On the face of it, this seemed like a triumph for Palmeston. It could be argued that he had played the game of diplomatic bluff to perfection, and by refusing to assent to French demands and sabre rattling, had achieved a settlement most inkeeping with his goal of maintaining British national interest- and one which ensured a potentially dangerous French power-base did not grow any more menacing. However, there was no doubt that ‘Lord Pumicestone’s’ abrasive qualities had soured Anglo-French relations – and perhaps a more delicate and consensual stance might have yielded a more satisfactory outcome to all sides
The diplomatic problems with France did not go away. In 1834, the Queens of Spain and Portugal (who were constitutional rulers) were threatened by absolutist regimes in their own countries- and Palmerston was suspicious that the French planned to take advantage. His idea to create a ‘Quadruple Alliance’ between all four countries seemed, on the face of it, another great success. France could not diplomatically refuse an alliance already agreed to by Britain, Spain, and Portugal, and was seemingly once again outmanoeuvred by what Palmerston called a ‘Capital Hit all of my own doing’ (He was not known for his modesty). Palmerston had always been unequivocal in his support for Constitutional rulers, and Britain’s self-interest was arguably sustained by the maintenance of moderate regimes in the Iberian Peninsula. On this occasion, he had arguably used diplomatic guile rather than the implied threat of military force to achieve success- so it can perhaps be said that Palmerston was occasionally prepared to dock his gunboat for a spot of peaceful diplomacy. Once again, though, the price of safeguarding British Interests had worsened Anglo-French relations.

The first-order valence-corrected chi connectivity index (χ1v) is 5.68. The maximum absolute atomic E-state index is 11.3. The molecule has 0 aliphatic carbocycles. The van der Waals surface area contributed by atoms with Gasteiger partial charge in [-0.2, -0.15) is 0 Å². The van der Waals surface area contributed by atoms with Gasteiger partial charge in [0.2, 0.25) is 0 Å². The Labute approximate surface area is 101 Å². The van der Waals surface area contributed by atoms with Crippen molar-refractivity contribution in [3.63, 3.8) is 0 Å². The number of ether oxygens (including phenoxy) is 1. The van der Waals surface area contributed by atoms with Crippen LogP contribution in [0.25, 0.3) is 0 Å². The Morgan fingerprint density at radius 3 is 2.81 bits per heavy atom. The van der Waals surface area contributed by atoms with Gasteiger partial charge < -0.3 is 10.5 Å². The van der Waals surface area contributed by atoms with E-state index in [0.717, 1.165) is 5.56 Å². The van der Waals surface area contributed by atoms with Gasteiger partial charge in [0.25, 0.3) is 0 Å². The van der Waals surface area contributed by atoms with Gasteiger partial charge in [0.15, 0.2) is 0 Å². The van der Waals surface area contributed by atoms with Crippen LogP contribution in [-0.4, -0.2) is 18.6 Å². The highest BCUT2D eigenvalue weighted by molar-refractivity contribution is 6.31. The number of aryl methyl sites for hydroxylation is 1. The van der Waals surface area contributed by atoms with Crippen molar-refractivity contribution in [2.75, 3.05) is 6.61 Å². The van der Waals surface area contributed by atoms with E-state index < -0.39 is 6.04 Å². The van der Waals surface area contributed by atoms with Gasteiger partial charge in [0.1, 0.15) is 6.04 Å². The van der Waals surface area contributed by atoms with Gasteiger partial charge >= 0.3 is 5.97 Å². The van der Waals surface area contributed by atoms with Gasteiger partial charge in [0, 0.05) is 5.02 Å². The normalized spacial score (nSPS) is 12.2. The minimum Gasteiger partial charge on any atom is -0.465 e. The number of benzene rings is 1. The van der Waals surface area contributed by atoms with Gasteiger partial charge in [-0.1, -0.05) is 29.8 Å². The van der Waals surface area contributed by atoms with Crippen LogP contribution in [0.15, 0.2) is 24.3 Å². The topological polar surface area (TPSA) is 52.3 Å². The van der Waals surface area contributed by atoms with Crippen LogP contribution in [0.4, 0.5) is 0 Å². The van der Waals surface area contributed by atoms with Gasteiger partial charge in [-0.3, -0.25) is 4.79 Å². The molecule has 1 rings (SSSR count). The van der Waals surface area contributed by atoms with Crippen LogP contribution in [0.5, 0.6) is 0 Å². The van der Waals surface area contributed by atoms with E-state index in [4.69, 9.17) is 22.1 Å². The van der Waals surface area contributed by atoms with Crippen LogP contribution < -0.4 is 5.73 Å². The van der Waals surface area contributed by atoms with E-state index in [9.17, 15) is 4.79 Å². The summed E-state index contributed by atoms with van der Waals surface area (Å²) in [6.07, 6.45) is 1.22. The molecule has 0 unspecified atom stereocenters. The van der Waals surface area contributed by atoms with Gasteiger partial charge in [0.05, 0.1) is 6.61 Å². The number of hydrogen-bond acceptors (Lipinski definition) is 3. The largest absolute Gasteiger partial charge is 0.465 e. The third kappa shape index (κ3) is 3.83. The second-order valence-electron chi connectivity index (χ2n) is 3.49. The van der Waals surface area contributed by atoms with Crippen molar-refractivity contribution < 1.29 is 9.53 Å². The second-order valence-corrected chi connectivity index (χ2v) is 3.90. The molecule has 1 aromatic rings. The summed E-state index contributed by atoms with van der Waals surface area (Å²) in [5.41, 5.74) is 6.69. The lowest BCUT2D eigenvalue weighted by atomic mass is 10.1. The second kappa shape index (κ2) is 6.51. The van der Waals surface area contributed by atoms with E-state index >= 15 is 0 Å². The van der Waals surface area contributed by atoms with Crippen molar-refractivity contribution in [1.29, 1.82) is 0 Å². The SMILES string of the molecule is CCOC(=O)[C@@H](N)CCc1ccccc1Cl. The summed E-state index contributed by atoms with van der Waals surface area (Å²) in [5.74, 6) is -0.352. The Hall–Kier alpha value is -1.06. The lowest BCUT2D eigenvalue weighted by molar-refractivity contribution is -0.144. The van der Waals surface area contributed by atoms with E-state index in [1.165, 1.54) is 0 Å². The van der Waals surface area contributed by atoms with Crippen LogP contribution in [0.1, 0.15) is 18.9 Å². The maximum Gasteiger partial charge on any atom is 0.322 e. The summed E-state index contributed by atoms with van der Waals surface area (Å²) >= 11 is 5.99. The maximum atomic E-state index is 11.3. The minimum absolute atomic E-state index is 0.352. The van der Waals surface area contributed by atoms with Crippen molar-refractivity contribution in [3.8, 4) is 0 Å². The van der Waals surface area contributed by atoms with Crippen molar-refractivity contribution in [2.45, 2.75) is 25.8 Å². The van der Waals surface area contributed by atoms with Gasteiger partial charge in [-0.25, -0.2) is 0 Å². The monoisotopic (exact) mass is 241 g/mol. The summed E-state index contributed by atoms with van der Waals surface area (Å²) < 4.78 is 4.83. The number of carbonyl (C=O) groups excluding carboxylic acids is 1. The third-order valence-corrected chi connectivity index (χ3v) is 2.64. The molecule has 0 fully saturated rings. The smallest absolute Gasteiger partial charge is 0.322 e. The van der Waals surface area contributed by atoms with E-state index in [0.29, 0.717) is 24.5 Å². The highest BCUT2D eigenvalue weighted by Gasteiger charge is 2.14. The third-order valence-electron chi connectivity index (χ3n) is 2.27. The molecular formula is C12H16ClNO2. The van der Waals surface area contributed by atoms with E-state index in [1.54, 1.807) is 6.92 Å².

In 1831, Mehemet Ali, a rebellious vassal of the Turkish Sultan Mahmud in Egypt, declared war and took possession of Palestine and Syria from the Turkish Empire. The Russians- in offering to help – forced the beleaguered Sultan to sign a rough treaty which effectively passed control of the strategically vital Unkiar Skelessi Straits to them. Palmerston was worried about an escalation of Russian influence- as it heightened his fear of a potential alliance between Russia and France. In 1839, the Sultan made an ill-advised attack on Ali, and ended up suffering an ignominious defeat, and gave the vassal his excuse to carry the war deep into Turkish territory. It was Palmerston’s policy to support Turkey, mainly because it dispersed the power base of Europe, and also because of a recently signed commercial treaty between the two nations. The Turkish town of Aden (which had the added benefit of being a useful place for British steamships to replenish their coal stocks en route to India) was placed under a British protectorate. Rather predictably, the French sided with Mehemet Ali. Palmerston offered a deal to his enemies- that Ali could retain Egypt and Syria for his lifetime, but the French encouraged him to turn it down. Palmerston refused to climb down, and instructed Lord Granville (the British Ambassador in Paris) to: